Nigerian poet wins Brittingham Prize in Poetry

D.M. Aderibigbe has been announced as the winner of the 2018 Brittingham Prize in Poetry for his full-length poetry manuscript, How The End First Showed. The prize was judged by Aimee Nezhukumatathil.

Out of nine hundred and fifty (950) entries, How The End First Showed was chosen as first place winner and will be published by University of Wisconsin Press, sponsors of the award. The win comes with sum of $1000.

Past winners of this prestigious award include Tony Hoagland, David Kirby, Patricia Dobler, Lisa Lewis; and past judges of the prize include Jean Valentine, Robert Pinksy, Cornelius Eady, Marilyn Nelson, Terrance Hayes, Maxine Kumin, Mary Oliver, C.K. Williams, Phillip Levine, Rita Dove, and many others.

A creative writing MFA graduate of Boston University, Aderibigbe is currently director of creative writing at Miami Arts Charter School at Homestead, Florida, and is author of the chapbook, In Praise of Our Absent Father (Akashic Press, 2016). He has received fellowships and scholarships from The James Merrill House, OMI International Arts Center, Ucross Foundation, Jentel Foundation, and Fine Arts Work Center in Provincetown.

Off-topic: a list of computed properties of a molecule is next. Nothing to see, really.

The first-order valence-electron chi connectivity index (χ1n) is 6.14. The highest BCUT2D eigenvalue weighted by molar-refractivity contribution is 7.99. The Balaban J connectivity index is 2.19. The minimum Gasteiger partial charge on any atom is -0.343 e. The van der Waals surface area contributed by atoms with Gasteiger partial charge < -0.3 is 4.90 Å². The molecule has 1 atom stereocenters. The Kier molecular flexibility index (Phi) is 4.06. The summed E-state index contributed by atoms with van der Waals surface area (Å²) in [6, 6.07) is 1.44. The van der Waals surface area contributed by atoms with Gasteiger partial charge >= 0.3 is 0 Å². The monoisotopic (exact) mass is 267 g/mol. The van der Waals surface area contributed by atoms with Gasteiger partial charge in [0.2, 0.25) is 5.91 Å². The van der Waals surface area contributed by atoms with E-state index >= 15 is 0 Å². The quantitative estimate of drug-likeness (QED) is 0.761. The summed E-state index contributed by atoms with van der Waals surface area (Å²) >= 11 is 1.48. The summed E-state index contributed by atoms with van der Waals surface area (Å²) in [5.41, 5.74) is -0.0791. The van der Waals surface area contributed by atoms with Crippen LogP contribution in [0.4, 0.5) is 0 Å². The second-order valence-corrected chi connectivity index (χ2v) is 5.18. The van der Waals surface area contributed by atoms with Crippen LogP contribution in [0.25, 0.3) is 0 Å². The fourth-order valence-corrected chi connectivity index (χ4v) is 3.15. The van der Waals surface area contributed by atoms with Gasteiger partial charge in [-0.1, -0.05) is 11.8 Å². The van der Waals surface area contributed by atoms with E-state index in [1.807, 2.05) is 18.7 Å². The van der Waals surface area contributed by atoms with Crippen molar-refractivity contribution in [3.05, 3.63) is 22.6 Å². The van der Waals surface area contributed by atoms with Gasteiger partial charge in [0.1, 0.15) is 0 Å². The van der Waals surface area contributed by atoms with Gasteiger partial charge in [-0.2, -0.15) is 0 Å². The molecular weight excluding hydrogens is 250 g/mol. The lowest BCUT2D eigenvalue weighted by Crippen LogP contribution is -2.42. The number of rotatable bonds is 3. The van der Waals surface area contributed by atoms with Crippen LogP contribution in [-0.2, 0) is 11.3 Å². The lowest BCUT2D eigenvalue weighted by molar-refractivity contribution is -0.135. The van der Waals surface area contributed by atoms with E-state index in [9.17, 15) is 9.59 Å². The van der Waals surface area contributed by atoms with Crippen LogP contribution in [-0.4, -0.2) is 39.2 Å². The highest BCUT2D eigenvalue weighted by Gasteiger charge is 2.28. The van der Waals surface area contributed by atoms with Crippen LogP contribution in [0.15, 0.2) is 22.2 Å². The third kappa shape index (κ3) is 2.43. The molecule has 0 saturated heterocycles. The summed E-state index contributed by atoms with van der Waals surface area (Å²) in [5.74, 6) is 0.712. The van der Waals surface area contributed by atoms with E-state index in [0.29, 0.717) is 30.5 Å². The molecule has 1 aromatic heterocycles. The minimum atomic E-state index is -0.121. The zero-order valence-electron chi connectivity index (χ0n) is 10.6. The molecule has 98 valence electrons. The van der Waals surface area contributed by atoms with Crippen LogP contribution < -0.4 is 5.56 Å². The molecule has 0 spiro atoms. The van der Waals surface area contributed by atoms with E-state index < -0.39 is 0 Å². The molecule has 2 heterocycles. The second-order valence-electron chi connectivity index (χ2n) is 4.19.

Speaking about his poetry, Aderibigbe says: “My poetry feeds imagination on memory. Memory is its primary tool. It is the ground upon which imagination germinates. So, memory is the livewire of my creativity. Although, it is imagination which now determines if the piece is a retelling or reliving or if its purpose is just to be understood.”

Aderibigbe talks about a theme central to his writing: “You know, my mind is conditioned to think of everything as having bodies. Even the air has its own body, which is why we feel it. It has been this way from childhood. As a child, the biggest stories I read were written on my mother’s face. Her expressions were the first language I learned.  But that’s as loud as my mother could go about what she went through. She didn’t have a voice, like most women of her time and place. Just her face and body. And if you weren’t close to her/them, you wouldn’t know any of these stories—these silent stories. For me, when I write, these bodies (and my sisters’) push themselves out of my head onto the page. These bodies always yearn to be heard and I’m just their agent.”